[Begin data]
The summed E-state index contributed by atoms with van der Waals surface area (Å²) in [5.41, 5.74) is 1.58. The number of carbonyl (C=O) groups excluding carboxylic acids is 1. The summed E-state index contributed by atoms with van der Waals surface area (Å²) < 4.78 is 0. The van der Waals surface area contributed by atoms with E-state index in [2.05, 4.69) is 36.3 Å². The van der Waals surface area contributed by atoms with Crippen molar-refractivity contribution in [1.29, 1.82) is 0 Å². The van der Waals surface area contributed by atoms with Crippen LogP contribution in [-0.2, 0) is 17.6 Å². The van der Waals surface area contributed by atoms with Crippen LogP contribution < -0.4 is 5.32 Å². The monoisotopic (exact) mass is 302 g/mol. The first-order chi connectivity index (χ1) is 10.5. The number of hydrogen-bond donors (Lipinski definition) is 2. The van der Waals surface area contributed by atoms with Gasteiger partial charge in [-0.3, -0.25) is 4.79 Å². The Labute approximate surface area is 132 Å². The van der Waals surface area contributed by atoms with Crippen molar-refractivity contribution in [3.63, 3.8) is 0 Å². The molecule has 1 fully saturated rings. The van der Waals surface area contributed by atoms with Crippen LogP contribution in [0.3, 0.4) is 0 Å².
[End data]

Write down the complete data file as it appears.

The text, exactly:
The summed E-state index contributed by atoms with van der Waals surface area (Å²) in [5.41, 5.74) is 1.58. The number of carbonyl (C=O) groups excluding carboxylic acids is 1. The summed E-state index contributed by atoms with van der Waals surface area (Å²) < 4.78 is 0. The van der Waals surface area contributed by atoms with E-state index in [2.05, 4.69) is 36.3 Å². The van der Waals surface area contributed by atoms with Crippen molar-refractivity contribution in [1.29, 1.82) is 0 Å². The van der Waals surface area contributed by atoms with Crippen LogP contribution in [-0.2, 0) is 17.6 Å². The van der Waals surface area contributed by atoms with Crippen LogP contribution < -0.4 is 5.32 Å². The monoisotopic (exact) mass is 302 g/mol. The first-order chi connectivity index (χ1) is 10.5. The number of hydrogen-bond donors (Lipinski definition) is 2. The van der Waals surface area contributed by atoms with Gasteiger partial charge in [-0.3, -0.25) is 4.79 Å². The Labute approximate surface area is 132 Å². The van der Waals surface area contributed by atoms with Crippen molar-refractivity contribution in [3.63, 3.8) is 0 Å². The molecule has 1 fully saturated rings. The van der Waals surface area contributed by atoms with Crippen LogP contribution in [0.3, 0.4) is 0 Å².